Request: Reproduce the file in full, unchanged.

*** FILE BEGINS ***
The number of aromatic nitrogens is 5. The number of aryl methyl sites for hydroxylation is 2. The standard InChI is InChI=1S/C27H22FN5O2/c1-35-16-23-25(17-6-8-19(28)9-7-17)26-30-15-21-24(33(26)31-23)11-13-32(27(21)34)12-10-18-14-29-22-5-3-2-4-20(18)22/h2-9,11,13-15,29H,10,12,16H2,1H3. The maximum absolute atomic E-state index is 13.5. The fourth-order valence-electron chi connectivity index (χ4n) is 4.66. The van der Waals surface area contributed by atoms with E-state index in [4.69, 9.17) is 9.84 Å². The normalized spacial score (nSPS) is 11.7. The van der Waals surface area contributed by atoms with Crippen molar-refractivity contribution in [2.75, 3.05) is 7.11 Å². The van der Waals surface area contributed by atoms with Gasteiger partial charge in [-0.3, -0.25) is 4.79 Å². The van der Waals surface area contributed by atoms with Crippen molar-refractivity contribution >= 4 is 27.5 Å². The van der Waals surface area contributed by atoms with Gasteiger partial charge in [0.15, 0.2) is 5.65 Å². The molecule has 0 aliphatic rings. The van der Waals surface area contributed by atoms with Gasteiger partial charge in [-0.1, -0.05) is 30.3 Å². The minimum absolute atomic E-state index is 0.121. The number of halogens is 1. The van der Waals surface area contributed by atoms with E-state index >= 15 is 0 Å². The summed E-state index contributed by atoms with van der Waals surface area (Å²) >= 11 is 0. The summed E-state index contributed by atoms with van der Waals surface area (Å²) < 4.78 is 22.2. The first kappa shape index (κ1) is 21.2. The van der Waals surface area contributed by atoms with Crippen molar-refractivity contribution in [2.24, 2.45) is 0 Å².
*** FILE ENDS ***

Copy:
The number of aromatic nitrogens is 5. The number of aryl methyl sites for hydroxylation is 2. The standard InChI is InChI=1S/C27H22FN5O2/c1-35-16-23-25(17-6-8-19(28)9-7-17)26-30-15-21-24(33(26)31-23)11-13-32(27(21)34)12-10-18-14-29-22-5-3-2-4-20(18)22/h2-9,11,13-15,29H,10,12,16H2,1H3. The maximum absolute atomic E-state index is 13.5. The fourth-order valence-electron chi connectivity index (χ4n) is 4.66. The van der Waals surface area contributed by atoms with E-state index in [4.69, 9.17) is 9.84 Å². The normalized spacial score (nSPS) is 11.7. The van der Waals surface area contributed by atoms with Crippen molar-refractivity contribution in [2.75, 3.05) is 7.11 Å². The van der Waals surface area contributed by atoms with Gasteiger partial charge in [-0.3, -0.25) is 4.79 Å². The van der Waals surface area contributed by atoms with Crippen molar-refractivity contribution >= 4 is 27.5 Å². The van der Waals surface area contributed by atoms with Gasteiger partial charge in [0.15, 0.2) is 5.65 Å². The molecule has 0 aliphatic rings. The van der Waals surface area contributed by atoms with Gasteiger partial charge in [-0.1, -0.05) is 30.3 Å². The minimum absolute atomic E-state index is 0.121. The number of halogens is 1. The van der Waals surface area contributed by atoms with E-state index >= 15 is 0 Å². The summed E-state index contributed by atoms with van der Waals surface area (Å²) >= 11 is 0. The summed E-state index contributed by atoms with van der Waals surface area (Å²) < 4.78 is 22.2. The first kappa shape index (κ1) is 21.2. The van der Waals surface area contributed by atoms with Crippen molar-refractivity contribution in [2.24, 2.45) is 0 Å².